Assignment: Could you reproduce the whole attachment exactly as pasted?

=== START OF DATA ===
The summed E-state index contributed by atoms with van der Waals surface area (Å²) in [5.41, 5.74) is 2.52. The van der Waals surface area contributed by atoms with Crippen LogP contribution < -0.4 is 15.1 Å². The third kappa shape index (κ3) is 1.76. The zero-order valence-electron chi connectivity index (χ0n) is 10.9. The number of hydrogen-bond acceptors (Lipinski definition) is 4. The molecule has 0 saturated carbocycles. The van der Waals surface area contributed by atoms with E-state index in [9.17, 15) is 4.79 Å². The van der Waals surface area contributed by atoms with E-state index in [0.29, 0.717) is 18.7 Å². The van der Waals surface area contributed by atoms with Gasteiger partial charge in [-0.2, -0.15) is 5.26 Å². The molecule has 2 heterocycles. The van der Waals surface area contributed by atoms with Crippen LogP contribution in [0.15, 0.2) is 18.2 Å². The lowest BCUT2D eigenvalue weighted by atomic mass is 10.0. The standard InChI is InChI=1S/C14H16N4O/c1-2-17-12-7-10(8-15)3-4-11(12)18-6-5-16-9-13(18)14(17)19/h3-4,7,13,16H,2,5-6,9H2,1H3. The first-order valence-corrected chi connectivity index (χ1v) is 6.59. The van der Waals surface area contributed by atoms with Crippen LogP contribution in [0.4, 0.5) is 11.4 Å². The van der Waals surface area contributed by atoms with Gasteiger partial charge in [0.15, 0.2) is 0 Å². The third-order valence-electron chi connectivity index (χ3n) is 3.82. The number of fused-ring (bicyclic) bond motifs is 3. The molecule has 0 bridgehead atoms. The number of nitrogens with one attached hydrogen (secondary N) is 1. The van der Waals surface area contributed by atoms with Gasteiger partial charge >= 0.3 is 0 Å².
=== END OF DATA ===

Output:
The summed E-state index contributed by atoms with van der Waals surface area (Å²) in [5.41, 5.74) is 2.52. The van der Waals surface area contributed by atoms with Crippen LogP contribution < -0.4 is 15.1 Å². The third kappa shape index (κ3) is 1.76. The zero-order valence-electron chi connectivity index (χ0n) is 10.9. The number of hydrogen-bond acceptors (Lipinski definition) is 4. The molecule has 0 saturated carbocycles. The van der Waals surface area contributed by atoms with E-state index in [9.17, 15) is 4.79 Å². The van der Waals surface area contributed by atoms with E-state index in [0.29, 0.717) is 18.7 Å². The van der Waals surface area contributed by atoms with Gasteiger partial charge in [-0.2, -0.15) is 5.26 Å². The molecule has 2 heterocycles. The van der Waals surface area contributed by atoms with Crippen LogP contribution in [0.15, 0.2) is 18.2 Å². The lowest BCUT2D eigenvalue weighted by atomic mass is 10.0. The standard InChI is InChI=1S/C14H16N4O/c1-2-17-12-7-10(8-15)3-4-11(12)18-6-5-16-9-13(18)14(17)19/h3-4,7,13,16H,2,5-6,9H2,1H3. The first-order valence-corrected chi connectivity index (χ1v) is 6.59. The van der Waals surface area contributed by atoms with Crippen LogP contribution in [0.4, 0.5) is 11.4 Å². The van der Waals surface area contributed by atoms with Gasteiger partial charge in [0.15, 0.2) is 0 Å². The third-order valence-electron chi connectivity index (χ3n) is 3.82. The number of fused-ring (bicyclic) bond motifs is 3. The molecule has 0 bridgehead atoms. The number of nitrogens with one attached hydrogen (secondary N) is 1. The van der Waals surface area contributed by atoms with Gasteiger partial charge >= 0.3 is 0 Å².